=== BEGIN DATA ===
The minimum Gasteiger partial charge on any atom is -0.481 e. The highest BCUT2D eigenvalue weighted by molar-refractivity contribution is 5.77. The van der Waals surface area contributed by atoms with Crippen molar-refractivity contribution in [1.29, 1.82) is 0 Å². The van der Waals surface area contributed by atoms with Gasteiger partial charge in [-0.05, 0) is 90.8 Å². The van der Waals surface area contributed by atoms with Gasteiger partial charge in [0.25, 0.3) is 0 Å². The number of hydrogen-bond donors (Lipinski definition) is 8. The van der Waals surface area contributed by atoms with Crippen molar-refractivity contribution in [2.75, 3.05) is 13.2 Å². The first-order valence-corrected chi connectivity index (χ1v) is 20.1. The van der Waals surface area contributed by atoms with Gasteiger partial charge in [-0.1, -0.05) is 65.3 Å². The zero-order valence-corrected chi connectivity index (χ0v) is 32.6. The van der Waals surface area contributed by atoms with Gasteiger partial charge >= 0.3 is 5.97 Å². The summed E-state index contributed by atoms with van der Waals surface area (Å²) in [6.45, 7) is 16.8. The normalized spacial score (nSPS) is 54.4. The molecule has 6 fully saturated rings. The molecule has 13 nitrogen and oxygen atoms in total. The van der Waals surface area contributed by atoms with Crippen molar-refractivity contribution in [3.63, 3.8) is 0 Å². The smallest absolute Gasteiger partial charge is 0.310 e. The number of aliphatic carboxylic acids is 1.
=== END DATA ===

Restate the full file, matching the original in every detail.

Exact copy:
The minimum Gasteiger partial charge on any atom is -0.481 e. The highest BCUT2D eigenvalue weighted by molar-refractivity contribution is 5.77. The van der Waals surface area contributed by atoms with Crippen molar-refractivity contribution in [1.29, 1.82) is 0 Å². The van der Waals surface area contributed by atoms with Gasteiger partial charge in [-0.05, 0) is 90.8 Å². The van der Waals surface area contributed by atoms with Gasteiger partial charge in [0.25, 0.3) is 0 Å². The number of hydrogen-bond donors (Lipinski definition) is 8. The van der Waals surface area contributed by atoms with Crippen molar-refractivity contribution in [2.75, 3.05) is 13.2 Å². The first-order valence-corrected chi connectivity index (χ1v) is 20.1. The van der Waals surface area contributed by atoms with Gasteiger partial charge in [-0.1, -0.05) is 65.3 Å². The zero-order valence-corrected chi connectivity index (χ0v) is 32.6. The van der Waals surface area contributed by atoms with Gasteiger partial charge >= 0.3 is 5.97 Å². The summed E-state index contributed by atoms with van der Waals surface area (Å²) in [6.45, 7) is 16.8. The normalized spacial score (nSPS) is 54.4. The molecule has 6 fully saturated rings. The molecule has 13 nitrogen and oxygen atoms in total. The van der Waals surface area contributed by atoms with Crippen molar-refractivity contribution in [3.63, 3.8) is 0 Å². The smallest absolute Gasteiger partial charge is 0.310 e. The number of aliphatic carboxylic acids is 1.